"Cell phones are used a lot on courses over here, the culture in China relies heavily upon cell phones so you will see them used all the time causing a lot of distractions on the golf course," Smart said. "But golf is very young in China, so the golfer reflects that. It will just take time because golf is still very new here."
At its heart, however, Palm Island is a resort in every sense of the word and reaches out for travelers. This is where the true uplifting of senses takes place, from gourmet restaurants and waterfront villas to the oddly francophonic-sounding "Le Spa." The resort also has a 500,000-square-foot central garden, which enhances the tropical, Thailand feel to the establishment.
The Western phenomena of golf communities is also worked into Palm Island, which is run by one of Hong Kong's leading developers, New World China Land Ltd. There are currently 52 units of detached apartments and split-level villas available for private ownership.
And while China is the considered the largest communist regime on the globe, its "two systems, one government" reputation means they definitely understand and thrive with capitalism - the average comrade looking to play a round of golf on a Saturday or Sunday will have to fork over more than $175 for the privilege, which works out to about a month's salary for a white-collar worker in the region.
Members, however, get their golf for free, if you don't work in the $45,000 it costs for a membership. Still, the resort caters to the surrounding expatriate community, offering memberships for around $4,000 per year to expats. Guests to the resort will be looking at between $60-$100 per round.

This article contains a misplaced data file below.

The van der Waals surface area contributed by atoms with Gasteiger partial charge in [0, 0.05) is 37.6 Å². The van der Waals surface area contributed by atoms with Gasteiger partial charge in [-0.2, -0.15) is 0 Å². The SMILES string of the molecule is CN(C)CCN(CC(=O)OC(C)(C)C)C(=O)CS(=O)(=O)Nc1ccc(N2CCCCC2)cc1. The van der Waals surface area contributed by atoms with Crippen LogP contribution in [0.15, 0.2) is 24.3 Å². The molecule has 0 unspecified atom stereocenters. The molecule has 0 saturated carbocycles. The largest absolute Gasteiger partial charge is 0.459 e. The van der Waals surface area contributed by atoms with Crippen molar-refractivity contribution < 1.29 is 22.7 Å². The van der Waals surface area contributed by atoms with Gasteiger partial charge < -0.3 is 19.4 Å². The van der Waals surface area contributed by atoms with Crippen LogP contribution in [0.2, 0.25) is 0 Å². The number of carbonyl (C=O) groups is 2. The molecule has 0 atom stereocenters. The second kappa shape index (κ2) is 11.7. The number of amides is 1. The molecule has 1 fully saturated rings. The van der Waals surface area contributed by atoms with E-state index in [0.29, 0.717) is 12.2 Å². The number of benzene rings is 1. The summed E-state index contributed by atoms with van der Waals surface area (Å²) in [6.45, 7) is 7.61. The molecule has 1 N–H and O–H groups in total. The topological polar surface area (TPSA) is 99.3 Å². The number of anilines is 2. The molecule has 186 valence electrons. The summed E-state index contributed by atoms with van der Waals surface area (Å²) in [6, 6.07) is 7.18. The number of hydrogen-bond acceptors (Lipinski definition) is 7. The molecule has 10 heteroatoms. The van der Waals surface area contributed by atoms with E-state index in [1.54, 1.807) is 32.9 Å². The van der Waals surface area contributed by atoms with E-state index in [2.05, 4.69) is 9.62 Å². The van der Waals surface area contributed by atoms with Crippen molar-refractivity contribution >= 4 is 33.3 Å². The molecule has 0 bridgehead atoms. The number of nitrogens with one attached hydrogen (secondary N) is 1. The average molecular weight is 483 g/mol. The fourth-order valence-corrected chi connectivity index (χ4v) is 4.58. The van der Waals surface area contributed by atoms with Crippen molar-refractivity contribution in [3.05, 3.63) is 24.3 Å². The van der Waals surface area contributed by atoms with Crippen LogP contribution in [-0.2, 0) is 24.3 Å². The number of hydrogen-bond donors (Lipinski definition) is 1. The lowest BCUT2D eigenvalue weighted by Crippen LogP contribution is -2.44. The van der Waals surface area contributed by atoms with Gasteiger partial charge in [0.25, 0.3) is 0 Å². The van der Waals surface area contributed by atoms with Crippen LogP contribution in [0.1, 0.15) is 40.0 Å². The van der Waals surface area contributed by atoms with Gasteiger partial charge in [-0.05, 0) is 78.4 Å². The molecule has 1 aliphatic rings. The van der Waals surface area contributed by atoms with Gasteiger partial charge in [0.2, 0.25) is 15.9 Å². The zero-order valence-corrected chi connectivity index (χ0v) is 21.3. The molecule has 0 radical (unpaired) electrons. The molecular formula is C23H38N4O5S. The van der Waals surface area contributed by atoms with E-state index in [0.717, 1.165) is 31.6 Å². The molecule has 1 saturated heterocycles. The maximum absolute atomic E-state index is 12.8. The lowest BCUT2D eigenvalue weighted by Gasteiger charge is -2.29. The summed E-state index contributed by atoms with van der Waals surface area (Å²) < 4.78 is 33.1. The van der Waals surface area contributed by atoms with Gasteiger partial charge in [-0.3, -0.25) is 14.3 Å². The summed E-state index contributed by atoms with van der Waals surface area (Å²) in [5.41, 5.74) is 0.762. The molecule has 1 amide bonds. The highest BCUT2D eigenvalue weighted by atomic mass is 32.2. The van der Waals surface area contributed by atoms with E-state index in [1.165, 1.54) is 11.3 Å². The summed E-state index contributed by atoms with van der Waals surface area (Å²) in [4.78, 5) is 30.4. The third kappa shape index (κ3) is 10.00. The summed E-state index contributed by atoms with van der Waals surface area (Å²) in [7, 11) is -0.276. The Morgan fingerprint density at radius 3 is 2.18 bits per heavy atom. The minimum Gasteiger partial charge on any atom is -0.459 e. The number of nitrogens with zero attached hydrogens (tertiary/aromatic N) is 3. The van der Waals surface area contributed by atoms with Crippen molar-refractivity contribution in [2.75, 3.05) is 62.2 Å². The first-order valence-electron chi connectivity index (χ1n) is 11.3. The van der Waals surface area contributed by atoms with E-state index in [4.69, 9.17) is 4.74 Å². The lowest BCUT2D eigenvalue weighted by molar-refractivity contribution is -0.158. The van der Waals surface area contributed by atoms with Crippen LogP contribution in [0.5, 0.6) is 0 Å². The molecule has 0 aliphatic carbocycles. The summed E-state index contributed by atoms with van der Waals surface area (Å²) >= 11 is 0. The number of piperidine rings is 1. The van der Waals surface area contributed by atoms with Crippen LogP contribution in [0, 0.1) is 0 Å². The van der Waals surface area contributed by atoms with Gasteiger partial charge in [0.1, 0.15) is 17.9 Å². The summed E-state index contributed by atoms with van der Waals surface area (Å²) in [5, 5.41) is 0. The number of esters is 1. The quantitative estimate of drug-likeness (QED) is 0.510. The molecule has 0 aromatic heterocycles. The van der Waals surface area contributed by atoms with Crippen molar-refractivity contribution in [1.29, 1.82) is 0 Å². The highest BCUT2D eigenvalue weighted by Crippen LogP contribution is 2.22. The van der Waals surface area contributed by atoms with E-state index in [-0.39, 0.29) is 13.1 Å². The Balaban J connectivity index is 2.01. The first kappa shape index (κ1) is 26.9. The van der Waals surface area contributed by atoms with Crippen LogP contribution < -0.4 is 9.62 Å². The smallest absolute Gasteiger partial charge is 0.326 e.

For Smart, the main job has been to keep the course open for the golfers. After some rough times with course maintenance and poor usage of a large staff, Smart brought in a golf course consultant to smooth out the rough edges, and the course has flourished as a result.
"The important thing was to change the staff mentality that you can complete the job with less workers and less time where in the past the course relied on many laborers to get the job done," Smart said. "Our main focus is to keep the course open as many days as we can."
Now all he needs to do is convince the golf-hungry locals that in a semi-tropical environment like Guangdong, sometimes the golf course just has to be off-limits.
If you feel your chi is already in order, Palm Island also offers war-game styled paintball excursions.
Palm Island Resort
1 Golf Road, Hui
Yang District Guang
Dong Province, P.R.C.
Tel: 86 (752) 382-9999
Web site: www.piresort.com
January 2, 2006
William K. Wolfrum keeps one eye on the PGA Tour and another watching golf vacation hotspots and letting travelers in on the best place to vacation. You can follow him on Twitter @Wolfrum.
It might be a great time to be a golfer, but few would claim it is the best time to own a golf course. Competition is stiff, and the time, cost and difficulty of the sport make it a tough sell in today's fast-paced world. Therefore, course operators are being challenged to think "outside the cup." Here's case study on one course that's doing it right.
... full article »